From: Jeff Garland (jeff_at_[hidden])
Date: 2006-10-12 13:37:13
> shams wrote:
>> Sometime ago there was discussion about an "enhanced"
>> Boost.String (super_string) library from Jeff.
>> Has there been any interest in this as-of lately?
> Personally I think only a few things are actually useful, and I wouldn't
> want to introduce a new string type just for that.
Why? What would be wrong if we had a plethora of string types (eg: sgi::rope)
to select from to meet our programming needs in different contexts? We have
container types galore -- that's very useful. I think this sort of thinking is
a contributor to a lack of C++ libraries....
> If we had to introduce a new string type, I would prefer it if it didn't
> inherit from the caveats of std::string.
Super string v2 provides an alternative version that extends the proposed
boost::const_string. I did this to mollify the objection that std::string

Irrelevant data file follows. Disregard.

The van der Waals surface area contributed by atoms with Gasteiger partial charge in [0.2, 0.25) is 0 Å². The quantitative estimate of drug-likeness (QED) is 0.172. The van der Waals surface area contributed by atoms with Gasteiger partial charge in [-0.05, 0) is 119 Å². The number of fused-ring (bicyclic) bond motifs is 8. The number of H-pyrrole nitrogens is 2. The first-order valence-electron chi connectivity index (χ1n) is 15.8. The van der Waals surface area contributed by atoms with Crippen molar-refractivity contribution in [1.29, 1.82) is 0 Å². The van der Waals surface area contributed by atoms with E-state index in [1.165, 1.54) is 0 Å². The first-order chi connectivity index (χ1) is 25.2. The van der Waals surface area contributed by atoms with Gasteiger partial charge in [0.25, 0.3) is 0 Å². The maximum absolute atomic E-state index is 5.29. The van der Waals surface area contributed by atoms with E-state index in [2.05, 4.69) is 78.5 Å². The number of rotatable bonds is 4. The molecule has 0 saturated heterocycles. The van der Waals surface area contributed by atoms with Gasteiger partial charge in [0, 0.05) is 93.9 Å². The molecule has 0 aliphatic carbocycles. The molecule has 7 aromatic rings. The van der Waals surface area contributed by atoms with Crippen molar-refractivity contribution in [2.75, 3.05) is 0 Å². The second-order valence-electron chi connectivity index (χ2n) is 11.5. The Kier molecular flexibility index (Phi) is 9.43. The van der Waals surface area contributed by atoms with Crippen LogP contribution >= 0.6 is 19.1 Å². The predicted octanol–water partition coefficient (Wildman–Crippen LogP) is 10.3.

(actually basic_string) with it's mutable interface was an inappropriate base.
Honestly though, I think the advantages of using something other than
std::string are minor. The main reason is that std::string is widely used in
existing interfaces and code. So a core goal of the library is that you can
use super_string in some code and then seamlessly pass that instance to
existing interfaces written in terms of std::string for zero cost. So you
don't have to commit to using super_string everywhere, just where you need it.
I actually address that in the FAQ:
> Something more flexible might be an interesting base.
Such as? What features would it have that would make it more flexible?
Anyway, it's having to fight this sort of 'generic criticism' that makes me
reluctant to bring the library to review. I have this feeling that we won't
have a true discussion of the interfaces people actually need in a string to
get things done.
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